China is stepping up the militarization of space despite public statements to the contrary, the U.S. Defense Department contends in its most recent report on China’s military capabilities.
DoD by law must submit a report annually on military and security developments involving the People’s Republic of China. The 2018 edition was released on Friday.
China’s continued investments and efforts in space technology are a major concern for the Pentagon, the report says. Chinese strategists regard the ability to use space-based systems — and to deny them to adversaries — as “central to modern warfare.”
China is strengthening its military space capabilities despite its public stance against the militarization of space, DoD says. “Space operations are viewed as a key enabler of PLA campaigns aimed at countering third-party intervention.” One of its goals is to develop a “real-time surveillance, reconnaissance, and warning system and is increasing the number and capabilities of its space systems, including various communications and intelligence satellites and the Beidou navigation satellite system.”
The report raises concerns about China’s counterspace weapons, including kinetic-kill missiles, ground-based lasers and orbiting space robots. China also is expanding surveillance capabilities that can monitor objects across the globe and in space and “enable counterspace actions.”
The Chinese military in 2015 set up a “Strategic Support Force” to centralize the management of space, cyber and electronic warfare missions.
China’s space program continues to mature rapidly, the report says. It has built an expansive ground support infrastructure to support a growing on-orbit fleet. China in 2017 successfully launched 16 of 18 space launch vehicles, orbiting some 31 spacecraft, including communications, navigation, surveillance and test/engineering satellites.
Two launch failures within two weeks created significant delays in China’s national space program, the report says. A Long March 3B partially failed due to faulty guidance, navigation, and control. A Long March 5 launch catastrophically failed due to a manufacturing defect. The LM-5 is to become China’s new heavy-lift vehicle, launching up to 25,000 kg into low earth orbit and will play an important role in the assembly of the Chinese Space Station starting around 2018. China is expected to bring on-orbit assembly of its own space station in 2019.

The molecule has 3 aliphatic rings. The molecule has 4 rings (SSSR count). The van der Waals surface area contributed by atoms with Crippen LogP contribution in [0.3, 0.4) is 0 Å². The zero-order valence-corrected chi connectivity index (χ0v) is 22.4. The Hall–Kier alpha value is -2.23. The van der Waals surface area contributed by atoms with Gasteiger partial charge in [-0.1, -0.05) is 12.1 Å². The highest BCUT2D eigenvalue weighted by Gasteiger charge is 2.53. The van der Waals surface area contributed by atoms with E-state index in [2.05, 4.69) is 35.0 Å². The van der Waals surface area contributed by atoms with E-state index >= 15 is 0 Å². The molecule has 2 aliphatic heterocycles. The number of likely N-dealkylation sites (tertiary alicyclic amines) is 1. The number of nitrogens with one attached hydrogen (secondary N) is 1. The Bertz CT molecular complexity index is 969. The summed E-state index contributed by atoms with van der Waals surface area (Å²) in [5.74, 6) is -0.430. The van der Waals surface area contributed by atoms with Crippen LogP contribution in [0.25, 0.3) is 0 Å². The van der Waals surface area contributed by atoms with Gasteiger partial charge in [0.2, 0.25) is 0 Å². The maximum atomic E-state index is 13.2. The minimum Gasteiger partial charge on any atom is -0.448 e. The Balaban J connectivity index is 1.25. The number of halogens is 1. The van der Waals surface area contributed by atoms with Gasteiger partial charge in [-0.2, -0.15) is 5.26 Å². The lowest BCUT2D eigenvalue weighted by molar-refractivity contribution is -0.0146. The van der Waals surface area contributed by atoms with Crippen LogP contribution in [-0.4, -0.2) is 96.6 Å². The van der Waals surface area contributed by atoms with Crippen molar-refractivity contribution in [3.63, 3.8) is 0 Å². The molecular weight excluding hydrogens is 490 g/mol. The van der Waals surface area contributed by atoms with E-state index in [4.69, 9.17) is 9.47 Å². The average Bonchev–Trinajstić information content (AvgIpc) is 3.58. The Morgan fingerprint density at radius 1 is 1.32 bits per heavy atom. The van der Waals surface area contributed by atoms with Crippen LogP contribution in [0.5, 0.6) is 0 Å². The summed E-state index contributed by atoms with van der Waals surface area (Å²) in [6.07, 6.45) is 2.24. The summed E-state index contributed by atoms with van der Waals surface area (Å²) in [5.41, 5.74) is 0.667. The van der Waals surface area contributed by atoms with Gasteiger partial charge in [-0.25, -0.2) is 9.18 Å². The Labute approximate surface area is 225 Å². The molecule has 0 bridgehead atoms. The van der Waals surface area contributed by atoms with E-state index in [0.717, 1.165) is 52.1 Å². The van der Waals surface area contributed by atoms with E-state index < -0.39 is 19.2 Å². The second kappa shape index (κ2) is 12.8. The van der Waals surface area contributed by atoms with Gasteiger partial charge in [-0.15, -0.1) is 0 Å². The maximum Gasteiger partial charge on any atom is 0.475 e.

Since DoD started producing this report in 2001, this is the first one where counterspace capabilities are mentioned in a more alarming tone. “In addition to the development of directed- energy weapons and satellite jammers, China is also developing direct-ascent and co-orbital kinetic kill capabilities and has probably made progress on the anti-satellite missile system it tested in July 2014.” The Pentagon believes China is “probably testing dual-use technologies in space that could be applied to counterspace missions.”
China has not publicly acknowledged the existence of any new programs since it confirmed it used an anti-satellite missile to destroy a weather satellite in 2007, but Chinese academics have offered some insight, the report says. “These scholars stress the necessity of destroying, damaging, and interfering with the enemy’s reconnaissance . . . and communications satellites, suggesting that such systems, as well as navigation and early warning satellites, could be among the targets of attacks designed to blind and deafen the enemy.”
China has solidified its position as the second-largest military spender in the world after the United States. In early 2017, China announced a 6.5 percent inflation-adjusted increase in its annual military budget to $154.3 billion, approximately 1.3 percent of gross domestic product. “This budget continues more than two decades of annual defense spending increases and sustains China’s defense budget has doubled during the past decade,” the report says.
The Pentagon also took note of the technological advances in China’s space industry. Companies are developing surveillance, navigation, and communication satellite constellations, and making considerable progress in space lift, human spaceflight, and lunar exploration programs. “China hopes to expand its space launch vehicle industry to support commercial launches and make rapid satellite launch services available to foreign customers,” the report says. “China will probably launch, assemble in-orbit, and operate a crewed Chinese space station before 2025.”
Another development of interest to the Pentagon is China’s work in quantum satellites. “Priorities include unconditional security of network data across long distances, ultimately creating a global quantum network of classical (i.e.non-quantum) data secured by quantum cryptographic keys,” says the report. Other areas where China is concentrating significant R&D resources include nuclear fusion, hypersonic technology, and the deployment and “hardening” of an expanding constellation of multi-purpose satellites.
Although the Pentagon posted the report online on Friday, unlike previous years, it did not issue a news advisory to alert media. On Monday, Pentagon spokesman Col. Rob Manning did not explain why the release of the report was not announced but insisted there was “no effort to bury it.”
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